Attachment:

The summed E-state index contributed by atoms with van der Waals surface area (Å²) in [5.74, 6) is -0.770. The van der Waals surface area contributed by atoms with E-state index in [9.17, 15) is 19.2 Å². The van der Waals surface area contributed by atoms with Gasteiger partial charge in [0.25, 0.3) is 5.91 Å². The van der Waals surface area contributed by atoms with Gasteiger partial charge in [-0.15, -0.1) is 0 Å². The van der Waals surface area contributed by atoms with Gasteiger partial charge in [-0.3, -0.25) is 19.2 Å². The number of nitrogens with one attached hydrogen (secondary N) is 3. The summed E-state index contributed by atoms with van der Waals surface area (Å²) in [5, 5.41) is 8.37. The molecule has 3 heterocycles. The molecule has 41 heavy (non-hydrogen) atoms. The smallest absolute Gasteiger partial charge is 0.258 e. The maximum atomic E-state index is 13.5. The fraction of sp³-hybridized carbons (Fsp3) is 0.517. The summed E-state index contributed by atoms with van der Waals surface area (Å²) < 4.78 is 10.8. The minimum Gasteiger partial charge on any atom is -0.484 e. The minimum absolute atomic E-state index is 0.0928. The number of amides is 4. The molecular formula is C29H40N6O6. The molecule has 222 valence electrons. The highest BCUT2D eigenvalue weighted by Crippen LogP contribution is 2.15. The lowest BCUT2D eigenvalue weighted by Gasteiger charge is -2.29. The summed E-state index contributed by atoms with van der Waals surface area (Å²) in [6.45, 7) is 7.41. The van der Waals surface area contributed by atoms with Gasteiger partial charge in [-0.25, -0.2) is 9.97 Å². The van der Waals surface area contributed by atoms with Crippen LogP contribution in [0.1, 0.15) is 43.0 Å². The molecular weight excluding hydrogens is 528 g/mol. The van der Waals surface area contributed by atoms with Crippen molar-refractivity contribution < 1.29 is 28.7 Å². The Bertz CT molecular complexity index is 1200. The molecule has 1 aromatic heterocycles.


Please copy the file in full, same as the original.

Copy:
The summed E-state index contributed by atoms with van der Waals surface area (Å²) in [5.74, 6) is -0.770. The van der Waals surface area contributed by atoms with E-state index in [9.17, 15) is 19.2 Å². The van der Waals surface area contributed by atoms with Gasteiger partial charge in [0.25, 0.3) is 5.91 Å². The van der Waals surface area contributed by atoms with Gasteiger partial charge in [-0.15, -0.1) is 0 Å². The van der Waals surface area contributed by atoms with Gasteiger partial charge in [-0.3, -0.25) is 19.2 Å². The number of nitrogens with one attached hydrogen (secondary N) is 3. The summed E-state index contributed by atoms with van der Waals surface area (Å²) in [5, 5.41) is 8.37. The molecule has 3 heterocycles. The molecule has 41 heavy (non-hydrogen) atoms. The smallest absolute Gasteiger partial charge is 0.258 e. The maximum atomic E-state index is 13.5. The fraction of sp³-hybridized carbons (Fsp3) is 0.517. The summed E-state index contributed by atoms with van der Waals surface area (Å²) < 4.78 is 10.8. The minimum Gasteiger partial charge on any atom is -0.484 e. The minimum absolute atomic E-state index is 0.0928. The number of amides is 4. The molecular formula is C29H40N6O6. The molecule has 222 valence electrons. The highest BCUT2D eigenvalue weighted by Crippen LogP contribution is 2.15. The lowest BCUT2D eigenvalue weighted by Gasteiger charge is -2.29. The summed E-state index contributed by atoms with van der Waals surface area (Å²) in [6.45, 7) is 7.41. The van der Waals surface area contributed by atoms with Gasteiger partial charge in [-0.25, -0.2) is 9.97 Å². The van der Waals surface area contributed by atoms with Crippen LogP contribution in [0.1, 0.15) is 43.0 Å². The molecular weight excluding hydrogens is 528 g/mol. The van der Waals surface area contributed by atoms with Crippen molar-refractivity contribution < 1.29 is 28.7 Å². The Bertz CT molecular complexity index is 1200. The molecule has 1 aromatic heterocycles.